Confronting the Urban Mirror
To my mind, one of the most compelling features of a provocative urban environment is a place where people watch people—which becomes a small-scale human observatory.
Such places are often indicative of safe public environments, including active streets, corners and squares. They are particularly prevalent in cultures where neighbors readily interact, and the seams between public and private are softer than zoning setbacks, while still allowing for a private world.
From Lecce, Italy today, I am focusing on qualities of urban spaces we can learn from, rather than oft-quoted metrics or other indices of success.
The sustainable cities we seek should include small places, where, as here, when the bustle of life begins in the morning and evening, people interact with facets of the city around them.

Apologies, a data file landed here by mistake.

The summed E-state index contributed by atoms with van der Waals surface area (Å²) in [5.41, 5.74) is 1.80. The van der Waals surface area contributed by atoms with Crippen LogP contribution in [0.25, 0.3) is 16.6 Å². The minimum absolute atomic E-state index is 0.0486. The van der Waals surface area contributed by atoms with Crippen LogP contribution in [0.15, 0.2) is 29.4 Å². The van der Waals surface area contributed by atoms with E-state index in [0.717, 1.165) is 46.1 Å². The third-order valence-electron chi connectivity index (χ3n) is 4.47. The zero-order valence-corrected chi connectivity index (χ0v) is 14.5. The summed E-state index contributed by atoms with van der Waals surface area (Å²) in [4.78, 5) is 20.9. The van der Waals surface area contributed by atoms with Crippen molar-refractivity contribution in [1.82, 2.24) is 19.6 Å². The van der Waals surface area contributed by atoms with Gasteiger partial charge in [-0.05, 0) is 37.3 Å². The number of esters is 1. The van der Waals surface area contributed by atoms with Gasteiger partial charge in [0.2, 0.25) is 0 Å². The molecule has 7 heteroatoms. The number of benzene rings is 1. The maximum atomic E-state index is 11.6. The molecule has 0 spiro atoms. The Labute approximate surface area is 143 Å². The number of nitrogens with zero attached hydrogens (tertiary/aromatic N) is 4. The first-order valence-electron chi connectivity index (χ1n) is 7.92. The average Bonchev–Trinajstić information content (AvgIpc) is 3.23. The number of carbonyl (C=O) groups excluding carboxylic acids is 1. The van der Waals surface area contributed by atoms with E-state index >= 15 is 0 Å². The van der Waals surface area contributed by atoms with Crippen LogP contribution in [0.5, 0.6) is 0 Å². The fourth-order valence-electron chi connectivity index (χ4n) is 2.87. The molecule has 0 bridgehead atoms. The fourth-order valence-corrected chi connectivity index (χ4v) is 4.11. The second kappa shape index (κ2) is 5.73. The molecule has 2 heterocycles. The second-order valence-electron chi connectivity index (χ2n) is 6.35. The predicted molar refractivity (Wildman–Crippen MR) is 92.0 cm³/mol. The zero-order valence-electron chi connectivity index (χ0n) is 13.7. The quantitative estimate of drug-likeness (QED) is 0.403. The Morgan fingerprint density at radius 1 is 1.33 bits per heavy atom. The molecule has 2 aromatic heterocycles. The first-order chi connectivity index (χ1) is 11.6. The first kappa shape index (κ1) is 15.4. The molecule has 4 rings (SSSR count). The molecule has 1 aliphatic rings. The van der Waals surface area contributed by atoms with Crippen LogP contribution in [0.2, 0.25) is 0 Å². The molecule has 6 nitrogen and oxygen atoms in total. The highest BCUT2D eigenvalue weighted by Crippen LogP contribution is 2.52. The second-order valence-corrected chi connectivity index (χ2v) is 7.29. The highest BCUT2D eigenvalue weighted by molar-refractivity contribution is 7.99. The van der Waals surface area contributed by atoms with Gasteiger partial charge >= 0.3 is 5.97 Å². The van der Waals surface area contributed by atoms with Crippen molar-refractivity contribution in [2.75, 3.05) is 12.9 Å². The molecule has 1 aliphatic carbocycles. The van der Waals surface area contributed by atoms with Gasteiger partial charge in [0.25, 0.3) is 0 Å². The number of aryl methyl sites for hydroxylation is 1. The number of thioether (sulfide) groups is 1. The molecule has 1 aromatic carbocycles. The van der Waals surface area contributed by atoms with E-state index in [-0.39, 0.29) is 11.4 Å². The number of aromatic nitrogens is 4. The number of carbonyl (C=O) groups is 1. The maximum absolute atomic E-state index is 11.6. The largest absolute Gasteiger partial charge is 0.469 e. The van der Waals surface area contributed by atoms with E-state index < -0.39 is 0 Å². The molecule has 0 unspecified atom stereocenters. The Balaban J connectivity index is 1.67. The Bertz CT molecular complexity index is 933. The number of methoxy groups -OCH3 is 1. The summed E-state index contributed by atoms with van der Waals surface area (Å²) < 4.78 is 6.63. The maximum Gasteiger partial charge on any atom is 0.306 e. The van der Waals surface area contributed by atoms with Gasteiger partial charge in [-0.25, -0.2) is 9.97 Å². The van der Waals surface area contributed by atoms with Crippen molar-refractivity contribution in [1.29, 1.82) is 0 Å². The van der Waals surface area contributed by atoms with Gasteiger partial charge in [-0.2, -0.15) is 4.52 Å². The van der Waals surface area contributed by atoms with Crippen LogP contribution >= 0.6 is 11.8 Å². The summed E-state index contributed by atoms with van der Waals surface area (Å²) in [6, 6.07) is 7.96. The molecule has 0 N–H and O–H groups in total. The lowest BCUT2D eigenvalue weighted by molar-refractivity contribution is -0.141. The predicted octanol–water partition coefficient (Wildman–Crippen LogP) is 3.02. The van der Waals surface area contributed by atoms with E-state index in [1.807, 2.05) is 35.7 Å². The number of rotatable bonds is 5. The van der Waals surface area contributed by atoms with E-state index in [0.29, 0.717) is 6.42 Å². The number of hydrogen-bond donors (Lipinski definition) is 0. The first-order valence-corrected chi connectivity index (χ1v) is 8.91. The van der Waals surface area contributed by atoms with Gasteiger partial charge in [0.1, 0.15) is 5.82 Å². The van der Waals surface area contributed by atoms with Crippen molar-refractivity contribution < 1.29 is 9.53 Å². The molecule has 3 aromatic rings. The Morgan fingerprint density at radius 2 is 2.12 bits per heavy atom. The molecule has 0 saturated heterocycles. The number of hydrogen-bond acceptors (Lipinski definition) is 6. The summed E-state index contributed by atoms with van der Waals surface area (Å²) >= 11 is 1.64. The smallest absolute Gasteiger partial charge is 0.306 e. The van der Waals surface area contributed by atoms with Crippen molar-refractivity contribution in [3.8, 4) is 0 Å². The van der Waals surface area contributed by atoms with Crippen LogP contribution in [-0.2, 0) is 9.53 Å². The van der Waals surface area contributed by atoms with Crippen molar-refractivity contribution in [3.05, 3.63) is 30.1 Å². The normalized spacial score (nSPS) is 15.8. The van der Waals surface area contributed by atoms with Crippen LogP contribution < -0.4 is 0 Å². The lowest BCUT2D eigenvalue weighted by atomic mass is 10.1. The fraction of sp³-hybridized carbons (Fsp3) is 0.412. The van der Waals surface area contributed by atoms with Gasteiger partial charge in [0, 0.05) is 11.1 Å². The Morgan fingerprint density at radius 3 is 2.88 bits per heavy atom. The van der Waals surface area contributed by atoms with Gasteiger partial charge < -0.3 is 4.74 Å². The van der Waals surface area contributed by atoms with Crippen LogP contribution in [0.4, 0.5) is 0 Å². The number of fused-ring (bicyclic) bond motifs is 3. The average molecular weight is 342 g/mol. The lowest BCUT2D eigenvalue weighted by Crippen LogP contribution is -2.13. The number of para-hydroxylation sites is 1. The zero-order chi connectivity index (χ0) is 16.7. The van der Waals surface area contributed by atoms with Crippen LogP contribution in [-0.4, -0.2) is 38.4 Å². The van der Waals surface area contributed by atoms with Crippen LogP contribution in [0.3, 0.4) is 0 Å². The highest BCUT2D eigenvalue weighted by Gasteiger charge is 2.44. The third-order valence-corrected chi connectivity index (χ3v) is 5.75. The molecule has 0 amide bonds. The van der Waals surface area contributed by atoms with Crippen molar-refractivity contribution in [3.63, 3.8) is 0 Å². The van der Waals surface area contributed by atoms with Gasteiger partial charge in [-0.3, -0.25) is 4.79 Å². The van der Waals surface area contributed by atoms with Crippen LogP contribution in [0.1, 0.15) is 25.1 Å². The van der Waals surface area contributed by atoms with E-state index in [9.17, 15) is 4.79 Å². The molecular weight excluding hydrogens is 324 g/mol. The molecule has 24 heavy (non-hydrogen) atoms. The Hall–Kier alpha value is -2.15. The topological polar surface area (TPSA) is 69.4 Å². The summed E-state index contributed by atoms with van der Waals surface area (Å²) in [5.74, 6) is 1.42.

I suspect that workable density, in the city of the future, will abound with the types of spaces readily ascertainable from cities of the past.
We need places where we sit on the edges of the public realm and look in the mirror, to be reminded of who we really are.
All images composed by the author. Submitted from Lecce, Italy. For more detail, click on each image below.
Charles R. (Chuck) Wolfe, M.R.P., J.D. provides a unique perspective about cities as both a long-time writer about urbanism worldwide and as an attorney in Seattle, where he focuses on land use and environmental law. In particular, his work involves the use of sustainable development techniques and innovative land use regulatory tools on behalf of both the private and public sectors. He ...